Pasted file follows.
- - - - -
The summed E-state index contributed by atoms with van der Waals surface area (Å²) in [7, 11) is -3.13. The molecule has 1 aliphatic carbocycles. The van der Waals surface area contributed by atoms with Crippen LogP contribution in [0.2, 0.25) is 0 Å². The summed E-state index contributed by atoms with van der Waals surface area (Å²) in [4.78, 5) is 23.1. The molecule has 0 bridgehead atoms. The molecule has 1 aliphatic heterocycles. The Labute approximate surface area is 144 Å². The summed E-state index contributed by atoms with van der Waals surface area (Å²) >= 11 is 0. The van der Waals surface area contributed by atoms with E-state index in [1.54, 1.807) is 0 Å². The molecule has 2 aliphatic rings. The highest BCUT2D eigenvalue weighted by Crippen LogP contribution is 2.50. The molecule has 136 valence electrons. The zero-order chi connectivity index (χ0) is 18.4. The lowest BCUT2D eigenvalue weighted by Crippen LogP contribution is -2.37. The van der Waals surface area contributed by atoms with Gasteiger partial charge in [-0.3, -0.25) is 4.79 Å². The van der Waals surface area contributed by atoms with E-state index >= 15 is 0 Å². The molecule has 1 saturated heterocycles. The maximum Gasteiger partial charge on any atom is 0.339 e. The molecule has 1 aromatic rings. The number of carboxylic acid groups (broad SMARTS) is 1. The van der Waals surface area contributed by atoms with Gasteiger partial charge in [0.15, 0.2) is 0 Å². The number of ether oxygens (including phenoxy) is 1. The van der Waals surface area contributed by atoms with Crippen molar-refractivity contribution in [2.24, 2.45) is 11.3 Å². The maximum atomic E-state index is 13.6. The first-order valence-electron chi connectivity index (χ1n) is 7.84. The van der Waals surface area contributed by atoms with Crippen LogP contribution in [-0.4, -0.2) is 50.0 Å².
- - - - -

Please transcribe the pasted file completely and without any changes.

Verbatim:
The summed E-state index contributed by atoms with van der Waals surface area (Å²) in [7, 11) is -3.13. The molecule has 1 aliphatic carbocycles. The van der Waals surface area contributed by atoms with Crippen LogP contribution in [0.2, 0.25) is 0 Å². The summed E-state index contributed by atoms with van der Waals surface area (Å²) in [4.78, 5) is 23.1. The molecule has 0 bridgehead atoms. The molecule has 1 aliphatic heterocycles. The Labute approximate surface area is 144 Å². The summed E-state index contributed by atoms with van der Waals surface area (Å²) >= 11 is 0. The van der Waals surface area contributed by atoms with E-state index in [1.54, 1.807) is 0 Å². The molecule has 2 aliphatic rings. The highest BCUT2D eigenvalue weighted by Crippen LogP contribution is 2.50. The molecule has 136 valence electrons. The zero-order chi connectivity index (χ0) is 18.4. The lowest BCUT2D eigenvalue weighted by Crippen LogP contribution is -2.37. The van der Waals surface area contributed by atoms with Gasteiger partial charge in [-0.3, -0.25) is 4.79 Å². The van der Waals surface area contributed by atoms with E-state index >= 15 is 0 Å². The molecule has 1 saturated heterocycles. The maximum Gasteiger partial charge on any atom is 0.339 e. The molecule has 1 aromatic rings. The number of carboxylic acid groups (broad SMARTS) is 1. The van der Waals surface area contributed by atoms with Gasteiger partial charge in [0.15, 0.2) is 0 Å². The number of ether oxygens (including phenoxy) is 1. The van der Waals surface area contributed by atoms with Crippen molar-refractivity contribution in [2.24, 2.45) is 11.3 Å². The maximum atomic E-state index is 13.6. The first-order valence-electron chi connectivity index (χ1n) is 7.84. The van der Waals surface area contributed by atoms with Crippen LogP contribution in [-0.4, -0.2) is 50.0 Å².